Requiem masses for murdered royalty

Requiem masses for murdered royalty
Le Concert Spirituel, Hervé Niquet
Barbican. 25 January 2019

Plantade Requiem in D minor, in memory of Marie-Antoinette
Berlioz Tristia
Cherubini Requiem in C minor, in memory of Louis XVI

 

Le Concert Spirituel and their founder-director Hervé Niquet brought the programme of their 2017 recording of the Plantade and Cherubini Requiems to The Barbican, together with Berlioz’s rarely performed Tristia, a sequence of three ‘sad pieces’ published in 1852 from three short pieces composed in 1831, 1842, and 1844. An unusual, but interesting programme with music that, perhaps because of the nature of the pieces, was compelling, but never really reached the heights of musical perfection. Cherubini’s Requiem was the first to be performed, in 1817, shortly after the restoration of the monarchy and in memory of Louis XVI. It was followed in 1823 by Plantade’s Messe des morts on the 30th anniversary of the death of Marie-Antoinette. Plantade knew Marie-Antoinette and Louis XVI, and there are elements of the earlier musical style of their court in his Requiem together with the style of the music of the Revolution. As with the Cherubini, there are no solo voices. Both works are intended for liturgical performance.

Sensibly, the Requiem in memory of Marie-Antoinette by Charles-François Plantade came first, allowing us to appreciate it without having to compare with the better-known Cherubini Requiem. Both works fall in that unfortunate gap between Mozart and Berlioz in terms of Requiems, and both suffer in comparison, as did Plantade’s with Cherubini. The former makes interesting use of orchestral colour and texture, notably with some striking passages for the horns. One such comes in the Pie Jesu where the horn slithers up and down a chromatic semitone, the tone, of course, changing en route. Both composers make effective use of a large tam-tam, a type of untuned gong. Whether in respect for Marie-Antoinette, the lack of any signal from the conductor, or because the audience was not following things, there was no applause at the end, An awkward pause led to the first two of the three movements of Berlioz’s Tristia. Not his greatest works, but with signs of his later use of orchestral colour.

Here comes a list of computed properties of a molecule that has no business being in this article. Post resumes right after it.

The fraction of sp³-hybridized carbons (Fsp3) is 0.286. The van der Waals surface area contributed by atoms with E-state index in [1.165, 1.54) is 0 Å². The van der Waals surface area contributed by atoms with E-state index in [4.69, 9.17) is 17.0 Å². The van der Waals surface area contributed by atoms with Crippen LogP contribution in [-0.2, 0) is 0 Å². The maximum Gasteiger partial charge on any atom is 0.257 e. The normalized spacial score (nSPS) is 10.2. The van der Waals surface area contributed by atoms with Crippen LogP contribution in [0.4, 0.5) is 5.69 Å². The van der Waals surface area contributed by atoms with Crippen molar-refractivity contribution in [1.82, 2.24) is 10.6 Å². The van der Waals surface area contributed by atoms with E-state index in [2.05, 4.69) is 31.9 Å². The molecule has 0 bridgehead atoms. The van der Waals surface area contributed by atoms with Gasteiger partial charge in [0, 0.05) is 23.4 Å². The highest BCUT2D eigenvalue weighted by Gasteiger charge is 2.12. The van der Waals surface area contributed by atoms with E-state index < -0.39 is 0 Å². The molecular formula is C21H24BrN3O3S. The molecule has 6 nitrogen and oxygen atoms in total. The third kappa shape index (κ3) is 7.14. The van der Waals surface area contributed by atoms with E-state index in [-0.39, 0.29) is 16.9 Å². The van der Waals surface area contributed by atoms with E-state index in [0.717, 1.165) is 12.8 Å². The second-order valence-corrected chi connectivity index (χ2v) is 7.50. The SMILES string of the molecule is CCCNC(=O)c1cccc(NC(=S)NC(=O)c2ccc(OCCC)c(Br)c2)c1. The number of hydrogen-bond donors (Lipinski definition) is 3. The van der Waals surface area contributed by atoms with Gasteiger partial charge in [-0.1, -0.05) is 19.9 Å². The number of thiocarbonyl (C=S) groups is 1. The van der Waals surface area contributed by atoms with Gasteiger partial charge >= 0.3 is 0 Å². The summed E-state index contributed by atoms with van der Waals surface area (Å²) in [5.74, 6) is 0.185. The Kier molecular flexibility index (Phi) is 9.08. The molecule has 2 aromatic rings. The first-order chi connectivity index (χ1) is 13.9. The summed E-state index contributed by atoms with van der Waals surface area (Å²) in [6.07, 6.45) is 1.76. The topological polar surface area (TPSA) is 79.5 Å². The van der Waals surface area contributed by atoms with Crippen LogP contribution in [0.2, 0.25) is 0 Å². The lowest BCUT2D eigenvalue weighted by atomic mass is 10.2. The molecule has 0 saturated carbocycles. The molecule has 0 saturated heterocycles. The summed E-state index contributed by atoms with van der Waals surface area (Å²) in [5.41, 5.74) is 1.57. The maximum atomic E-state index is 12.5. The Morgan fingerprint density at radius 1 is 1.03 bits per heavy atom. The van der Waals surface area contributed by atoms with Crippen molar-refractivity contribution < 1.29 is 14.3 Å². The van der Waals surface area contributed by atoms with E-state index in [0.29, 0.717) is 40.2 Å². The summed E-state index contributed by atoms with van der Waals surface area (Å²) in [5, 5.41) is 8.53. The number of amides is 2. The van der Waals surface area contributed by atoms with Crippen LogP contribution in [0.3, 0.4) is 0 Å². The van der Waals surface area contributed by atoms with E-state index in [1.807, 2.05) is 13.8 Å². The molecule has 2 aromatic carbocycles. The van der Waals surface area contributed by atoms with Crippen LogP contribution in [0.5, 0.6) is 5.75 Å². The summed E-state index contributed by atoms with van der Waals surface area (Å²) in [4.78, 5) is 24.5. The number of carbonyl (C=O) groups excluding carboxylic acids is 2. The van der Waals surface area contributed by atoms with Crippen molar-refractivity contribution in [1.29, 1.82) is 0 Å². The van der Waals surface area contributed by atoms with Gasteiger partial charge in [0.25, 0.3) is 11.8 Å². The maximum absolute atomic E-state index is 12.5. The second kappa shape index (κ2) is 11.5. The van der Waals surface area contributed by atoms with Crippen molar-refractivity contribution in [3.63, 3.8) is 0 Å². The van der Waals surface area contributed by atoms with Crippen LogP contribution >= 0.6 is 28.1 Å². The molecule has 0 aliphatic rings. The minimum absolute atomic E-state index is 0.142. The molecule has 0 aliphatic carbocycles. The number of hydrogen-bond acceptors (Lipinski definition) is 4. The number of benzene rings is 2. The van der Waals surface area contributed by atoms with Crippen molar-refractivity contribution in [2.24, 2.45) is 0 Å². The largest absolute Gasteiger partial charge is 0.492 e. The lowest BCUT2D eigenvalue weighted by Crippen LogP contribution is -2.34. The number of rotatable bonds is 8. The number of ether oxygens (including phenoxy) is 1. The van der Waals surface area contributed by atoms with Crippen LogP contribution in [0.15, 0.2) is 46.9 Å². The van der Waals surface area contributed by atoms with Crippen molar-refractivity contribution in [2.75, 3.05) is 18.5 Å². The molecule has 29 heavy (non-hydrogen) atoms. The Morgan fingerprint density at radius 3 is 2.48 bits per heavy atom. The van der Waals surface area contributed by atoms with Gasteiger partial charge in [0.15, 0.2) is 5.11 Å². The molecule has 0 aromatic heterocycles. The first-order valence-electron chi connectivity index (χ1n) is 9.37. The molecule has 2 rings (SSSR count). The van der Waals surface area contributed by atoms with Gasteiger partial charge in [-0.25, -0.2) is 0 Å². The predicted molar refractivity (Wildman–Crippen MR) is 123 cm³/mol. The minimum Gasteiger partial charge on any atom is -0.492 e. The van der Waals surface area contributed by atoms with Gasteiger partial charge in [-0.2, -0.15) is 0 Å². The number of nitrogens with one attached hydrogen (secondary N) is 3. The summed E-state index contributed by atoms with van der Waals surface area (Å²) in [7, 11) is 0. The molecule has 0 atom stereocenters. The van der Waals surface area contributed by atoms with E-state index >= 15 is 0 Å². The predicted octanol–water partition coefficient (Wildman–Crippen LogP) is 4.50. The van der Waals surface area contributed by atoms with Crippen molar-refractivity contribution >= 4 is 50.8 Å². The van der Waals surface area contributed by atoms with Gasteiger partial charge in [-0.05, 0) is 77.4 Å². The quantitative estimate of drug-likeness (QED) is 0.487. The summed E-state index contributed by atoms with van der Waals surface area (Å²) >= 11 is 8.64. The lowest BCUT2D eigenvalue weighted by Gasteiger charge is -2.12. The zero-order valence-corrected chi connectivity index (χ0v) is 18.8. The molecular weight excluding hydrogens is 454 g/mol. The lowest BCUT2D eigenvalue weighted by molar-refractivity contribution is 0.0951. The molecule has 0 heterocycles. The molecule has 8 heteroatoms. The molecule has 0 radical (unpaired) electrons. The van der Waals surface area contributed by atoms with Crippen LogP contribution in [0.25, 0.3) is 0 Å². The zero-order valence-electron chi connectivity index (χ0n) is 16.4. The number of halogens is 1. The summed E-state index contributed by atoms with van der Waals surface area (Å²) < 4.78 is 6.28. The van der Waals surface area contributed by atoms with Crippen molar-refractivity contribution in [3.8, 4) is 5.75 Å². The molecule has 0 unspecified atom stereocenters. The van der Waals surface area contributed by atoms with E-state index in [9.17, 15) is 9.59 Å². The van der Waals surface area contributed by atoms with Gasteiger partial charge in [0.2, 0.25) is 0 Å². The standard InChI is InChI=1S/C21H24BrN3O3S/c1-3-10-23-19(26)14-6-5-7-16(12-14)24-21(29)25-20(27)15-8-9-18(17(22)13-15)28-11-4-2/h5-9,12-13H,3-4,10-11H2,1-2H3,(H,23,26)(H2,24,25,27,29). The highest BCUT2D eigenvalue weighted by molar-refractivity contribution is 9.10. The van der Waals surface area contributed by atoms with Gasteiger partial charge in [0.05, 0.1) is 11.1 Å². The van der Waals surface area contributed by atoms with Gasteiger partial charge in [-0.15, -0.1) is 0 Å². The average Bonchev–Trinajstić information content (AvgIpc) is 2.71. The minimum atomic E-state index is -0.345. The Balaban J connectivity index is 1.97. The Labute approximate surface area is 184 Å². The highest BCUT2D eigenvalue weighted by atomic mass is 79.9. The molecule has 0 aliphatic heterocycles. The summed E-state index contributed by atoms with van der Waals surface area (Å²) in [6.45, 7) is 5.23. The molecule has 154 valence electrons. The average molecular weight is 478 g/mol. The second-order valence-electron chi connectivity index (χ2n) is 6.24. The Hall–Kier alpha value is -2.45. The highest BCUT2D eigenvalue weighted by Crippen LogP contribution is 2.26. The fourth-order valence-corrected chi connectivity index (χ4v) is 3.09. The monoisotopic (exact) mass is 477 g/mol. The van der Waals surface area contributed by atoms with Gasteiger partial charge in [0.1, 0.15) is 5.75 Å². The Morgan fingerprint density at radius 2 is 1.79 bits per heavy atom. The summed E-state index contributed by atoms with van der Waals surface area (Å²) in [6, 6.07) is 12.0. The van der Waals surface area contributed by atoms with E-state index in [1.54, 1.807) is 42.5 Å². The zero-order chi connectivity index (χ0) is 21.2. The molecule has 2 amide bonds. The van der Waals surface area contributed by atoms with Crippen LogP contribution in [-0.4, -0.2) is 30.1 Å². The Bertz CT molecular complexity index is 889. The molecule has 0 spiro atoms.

La mort d’Ophélie (The death of Ophelia) is based on the description of Ophelia’s drowning in Act IV of Hamlet. Originally written for voice and piano (in 1842) it was revised in 1848 for female choir and orchestra. The Méditation religieuse (Religious Meditation) is a setting of a poem by Thomas Moore for six-part chorus and small orchestra. The second half opened with the Marche funèbre pour la dernière scène d’Hamlet (Funeral March for the final scene of Hamlet), composed for a stage performance of Hamlet. The staging never happened, so Berlioz didn’t hear it performed.

We were on more familiar territory with the Cherubini, an altogether superior work to the that of his contemporary Plantade, not least in the wider range of emotional strength and drama. But it still fell into the gap between Mozart and Berlioz/Verdi. Perhaps this transition period is on a hiding to nothing in comparison with the full-blown Romantic era and the earlier Classical period. 

I assume that the size of the orchestra and vocal forces was based on knowledge of the original performances, although they sounded rather underpowered in the Barbican Hall. The stage layout certainly didn’t help. The choir was divided ‘collegiate’ style, with the women on the left and men on the right, all in front of the orchestra. Firstly this blocked out the direct sound from several of the instruments for anybody not sitting in the front centre of the stalls. Secondly, and perhaps more importantly, it gave a greater focus to the part of the choir that was facing you, in my case, the women, with the men singing away from me.  There was no suggestion in the programme notes that this wide-spaced ‘collegiate’ arrangement represented the original format for either of the two Requiems. I seems very unlikely, given the layout of French (as opposed to Italian or Spanish) churches, It certainly wouldn’t have been the case for the Berlioz.

An interesting, if not entirely successful evening.